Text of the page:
Today’s #Tango Thought 127 – Dance Floors in Buenos Aires
This is a short tango thought. In Europe, throughout the UK, the Phillipeans, Japan, China, and North America specifically, you are more likely to dance on wood floors, mostly. And as such you’re going to be somewhat expectant that that’s what your experience will be like everywhere else in the world. This is not the case the world over. As time has gone by wood, which was an abundant resources has gotten expensive, and wood flooring … astronomically priced. And dance floors ? Ha! These are even more expensive to put in. It’s cheaper to lay down cement and put tile over it. Tile lasts forever. Wood ? Needs to be maintained.
The toy of choice for most dancers is a ‘Sprung‘ Floor! Which is a work of art, science, and pure magic. Sprung Floors are to dancers, what honey is to bees. A ‘Sprung’ Floor is a dance floor that easily absorbs shocks, giving it a softer feel. Such floors are considered the best available for dance, indoor sports, and physical education. They can easily enhance performance, and greatly reduce injuries on the feet, and most importantly, one’s knees!
Finding a Sprung Floor in the Tango world ? You’re at the mercy of the Milonga organizer. You’ll get used to dancing on them very quickly, and come to expect them once you do. However, when you get to Buenos Aires, you’re going to be hit with a very real fact: Almost no wood floors! And a Sprung Floor ? Almost not. There are very few of them (left) to dance on. El Beso, Cachirulo (wood), DNI (wood over cement – top floor), El Yeite (wood over cement), Salon Canning (wood over cement), La Catedral (old sprung), Nuveo Chique, Griecel, La Nacional, La Leonesa , Los Laureles and a few others are the only places that have a wood floor. However, La Catedral’s wood floor isn’t exactly the safest thing on the planet. The floor has seen its better days. And quite possibly is a danger, so let the dancer beware. Salon Canning’s floor was redone a few years ago and is in better shape.
However what you’ll be presented with in Buenos Aires are Parque or Baldosa Tile floors to dance on. They’re hard, cement floors. So if you’re looking for this magical BsAs experience with wooden floors, not so much with that. Villa Malcolm, La Viruta, La Baldosa, etc…all Baldosa tiled floors!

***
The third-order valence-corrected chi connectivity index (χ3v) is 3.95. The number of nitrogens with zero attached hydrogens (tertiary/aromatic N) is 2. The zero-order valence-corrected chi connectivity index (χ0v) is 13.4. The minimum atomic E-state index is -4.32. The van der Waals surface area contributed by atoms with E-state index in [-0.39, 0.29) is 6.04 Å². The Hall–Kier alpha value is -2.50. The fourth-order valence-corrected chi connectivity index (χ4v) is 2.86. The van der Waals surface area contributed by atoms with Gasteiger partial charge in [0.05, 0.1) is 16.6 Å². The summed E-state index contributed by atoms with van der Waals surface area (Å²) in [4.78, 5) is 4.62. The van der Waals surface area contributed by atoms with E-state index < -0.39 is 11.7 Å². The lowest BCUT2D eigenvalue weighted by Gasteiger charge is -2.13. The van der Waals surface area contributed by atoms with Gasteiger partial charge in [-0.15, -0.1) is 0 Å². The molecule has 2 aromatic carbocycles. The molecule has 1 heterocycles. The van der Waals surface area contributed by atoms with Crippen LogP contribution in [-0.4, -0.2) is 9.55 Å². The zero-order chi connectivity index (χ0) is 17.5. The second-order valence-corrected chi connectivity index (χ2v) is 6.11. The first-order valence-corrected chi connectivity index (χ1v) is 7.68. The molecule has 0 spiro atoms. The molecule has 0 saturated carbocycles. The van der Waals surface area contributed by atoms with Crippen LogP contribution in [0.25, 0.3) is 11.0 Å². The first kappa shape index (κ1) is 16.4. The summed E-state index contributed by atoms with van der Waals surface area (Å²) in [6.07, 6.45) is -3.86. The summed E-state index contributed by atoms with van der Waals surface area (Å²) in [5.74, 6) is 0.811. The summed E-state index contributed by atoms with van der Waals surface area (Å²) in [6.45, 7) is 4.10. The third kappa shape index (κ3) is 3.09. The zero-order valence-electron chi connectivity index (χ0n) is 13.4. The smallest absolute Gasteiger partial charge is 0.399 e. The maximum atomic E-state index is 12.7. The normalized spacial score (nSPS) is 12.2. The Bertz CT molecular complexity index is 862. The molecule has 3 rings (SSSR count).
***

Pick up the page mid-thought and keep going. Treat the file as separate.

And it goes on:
Something to be aware of when dancing in BsAs it relates to the floors that you’re dancing on, and the time of year you’re going to go. If it’s the hot season (from Jan – Mar), when the rooms are insanely packed, and hot as the day is long from the heat outside, the TILED floors are going to be VERY slippery for a wide variety of reasons. Either the AC that’s running is running full blast and the floors are cold….or there’s so much sweat dripping going on that it quite literally ends up on the floor. So, as a result, you need to be aware of this little tiny factoid and be ready for it. As it will change how you turn, how you walk, and how stable you are. Ochos will be more difficult for both roles. The turns themselves will become far more challenging because of how slippery the floor is, especially for the dancer with suede on the bottoms of their shoes. The suede becomes impacted and needs to be cleaned out. So it’s a good idea to bring two things in your shoe bag if you haven’t thought of it yet. 1.) Talc Powder. and 2.) Shoe Brushes. Just sayin’. If it’s the cold season, you have no issues.
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The Tango Topics Opinion. To dance on a hardwood floor or not to dance on a hardwood floor. That is the question. Whether it is nobler….ok enough bastardization of the bard. In North America and Western Europe, and perhaps the Russian Federation there is the luxury, and it is a luxury to dance on a hardwood floor. Pine, Oak, Beach….it’s almost a dream. And a SPRUNG dance floor ? Good lord, it’s like coming home. However, the rest of the world doesn’t even consider that an option. It’s just not on their radar, nor do they care. There’s a reason for that. Stone is cheaper than hardwoods to put in. So in other words, if you’re planning on visiting somewhere else in the world, aside from BsAs, expect to dance on hard surface.
Dancing in Buenos Aires on a hardwood floor ? Just get that little thought out of your head. There are very few of those spaces left in BsAs. Even the vaunted Salon Canning changed their dance floor to a parque baldosa tile floor a few years back because it was easier to maintain than the hardwood floor that they had previously. 🙂 So….sadly friends, the fantasy must die…right here. 🙁